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Analysis and Commentary

Presidential Accountability For Capture And Kill Operations Under The PPG

by Benjamin Wittesvia Lawfare
Monday, August 8, 2016

I have now read through the newly-declassified PPG on direct actions, the so-called "Playbook" for drone strikes from May 2013. I won't bother to summarize it, as Marty Lederman has already done so over at Just Security and Charlie Savage has done so at the New York Times.

Analysis and Commentary

Declassified "Procedures For Approving Direct Action" Against Terrorists

by Benjamin Wittesvia Lawfare
Saturday, August 6, 2016

This document was released yesterday. I haven't read it yet, but it is entitled "Procedures for Approving Direct Action Against Terrorist Targets Located Outside the United States and Areas of Active Hostilities" and appears to be a redacted version of the internal policy document that President Obama issued in connection with his May 23, 2013 speech on drone strikes.

Analysis and Commentary

The Justice Department Responds To Sen. Boxer On Sextortion—Sort Of

by Benjamin Wittes, Quinta Jurecicvia Lawfare
Friday, August 5, 2016

Shortly after we released our sextortion reports back in May, Sen. Barbara Boxer wrote a letter to Attorney General Loretta Lynch seeking data on the scope and magnitude of the problem: "court records show that some of these cyber-criminals have blackmailed hundreds of different victims online.


Quick Reactions To Obama’s UN Gambit On Nuclear Testing

by Jack Goldsmithvia Lawfare
Friday, August 5, 2016

Josh Rogin of the Washington Post reports that “President Obama has decided to seek a new United Nations Security Council resolution that would call for an end to nuclear testing, a move that leading lawmakers are calling an end run around Congress.” The piece’s title says Obama’s gambit will “bypass” Congress.

Executive Power, The Two Party System, And Donald Trump

by Benjamin Wittes
Thursday, August 4, 2016

Over drinks the other evening, I played a parlor game with several of my companions: I asked each to rate on a scale of 1 to 10 how nervous he or she was about a Donald Trump presidency, figuring into the calculation both the likelihood of the event and the magnitude of the disaster it would pose.

Analysis and Commentary

A Very Long, Very Uninteresting Guantanamo Story

by Benjamin Wittesvia Lawfare
Wednesday, August 3, 2016

I had been looking forward to this very long story in the New Yorker, in part because the title is interesting. "Why Obama Has Failed to Close Guantanamo: Congress is blamed for preventing the President from fulfilling his pledge. But that’s not the whole story."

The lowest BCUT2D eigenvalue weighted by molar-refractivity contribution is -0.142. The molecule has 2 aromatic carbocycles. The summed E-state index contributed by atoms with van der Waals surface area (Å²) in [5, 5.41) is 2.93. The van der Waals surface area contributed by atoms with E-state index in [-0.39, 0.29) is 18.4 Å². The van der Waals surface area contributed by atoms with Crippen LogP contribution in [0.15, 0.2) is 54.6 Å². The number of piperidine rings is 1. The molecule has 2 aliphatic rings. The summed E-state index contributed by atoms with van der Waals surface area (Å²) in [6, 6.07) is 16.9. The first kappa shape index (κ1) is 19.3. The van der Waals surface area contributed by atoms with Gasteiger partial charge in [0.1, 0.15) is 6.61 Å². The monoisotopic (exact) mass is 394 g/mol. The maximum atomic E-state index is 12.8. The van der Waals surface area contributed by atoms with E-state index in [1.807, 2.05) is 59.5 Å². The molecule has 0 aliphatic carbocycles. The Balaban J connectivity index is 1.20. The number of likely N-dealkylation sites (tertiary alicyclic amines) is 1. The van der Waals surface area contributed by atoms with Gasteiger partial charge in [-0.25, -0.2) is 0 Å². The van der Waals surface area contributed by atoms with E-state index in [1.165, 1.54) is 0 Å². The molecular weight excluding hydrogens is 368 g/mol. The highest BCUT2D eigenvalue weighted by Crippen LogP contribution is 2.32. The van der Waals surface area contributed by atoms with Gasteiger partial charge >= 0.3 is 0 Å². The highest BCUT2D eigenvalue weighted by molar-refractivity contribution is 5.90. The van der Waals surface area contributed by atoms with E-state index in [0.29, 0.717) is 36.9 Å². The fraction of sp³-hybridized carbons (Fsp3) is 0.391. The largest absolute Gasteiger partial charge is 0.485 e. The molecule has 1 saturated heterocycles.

Trump Calls For More Espionage Against The Country He Wants To Lead

by Benjamin Wittes
Wednesday, July 27, 2016

You can't make this stuff up. The GOP candidate for President of the United has apparently just called on Russian intelligence services to conduct illegal espionage against his opponent.

Is Trump A Russian Agent? A Legal Analysis

by Susan Hennessey, Benjamin Wittes
Wednesday, July 27, 2016

An amazing debate is taking place among serious analysts and journalists in the United States regarding the relationship between the Republican nominee for President and the Russian state.

Analysis and Commentary

Rational Security: The "How Cosy Is Your Bear?" Edition

by Benjamin Wittesvia Lawfare
Wednesday, July 27, 2016

How fancy is your bear? You can't make this stuff up. The Russian government hacks the Democratic National Committee. Is Moscow trying to swing the election for Donald Trump? Will it work or backfire?

Analysis and Commentary

Obama's Legal Legacy Of Light Footprint Warfare

by Jack Goldsmith, Matthew Waxmanvia Lawfare
Tuesday, July 26, 2016

We have a new piece in The Washington Quarterly, titled “The Legal Legacy of Light-Footprint Warfare.”  President Obama’s approach to military intervention has generally emphasized stealthy and often long-distance warfare as an alternative to his predecessor’s heavy “boots on the ground” approach. 


Aegis on Lawfare

Aegis explores legal and policy issues at the intersection of technology and national security.  Published in partnership with Lawfare, it features long-form essays of the working group, examines major new books in the field, and carries podcasts and videos or the working group’s events in Washington and Stanford.

Security by the Book Podcasts

The Security by the Book podcast series features monthly interviews with authors of important, new national security-oriented books and publications.

The Working Group on National Security, Technology, and Law brings together national and international specialists with broad interdisciplinary expertise to analyze how technology affects national security and national security law and how governments can use that technology to defend themselves, consistent with constitutional values and the rule of law.

The group will focus on a broad range of interests, from surveillance to counterterrorism to the dramatic impact that rapid technological change—digitalization, computerization, miniaturization, and automaticity—are having on national security and national security law. Topics include cybersecurity, the rise of drones and autonomous weapons systems, and the need for and dangers of state surveillance. The group’s output will also be published on the Lawfare blog, which covers the merits of the underlying legal and policy debates of actions taken or contemplated to protect the nation and the nation’s laws and legal institutions.

Jack Goldsmith and Benjamin Wittes are the cochairs of the National Security, Technology, and Law Working Group.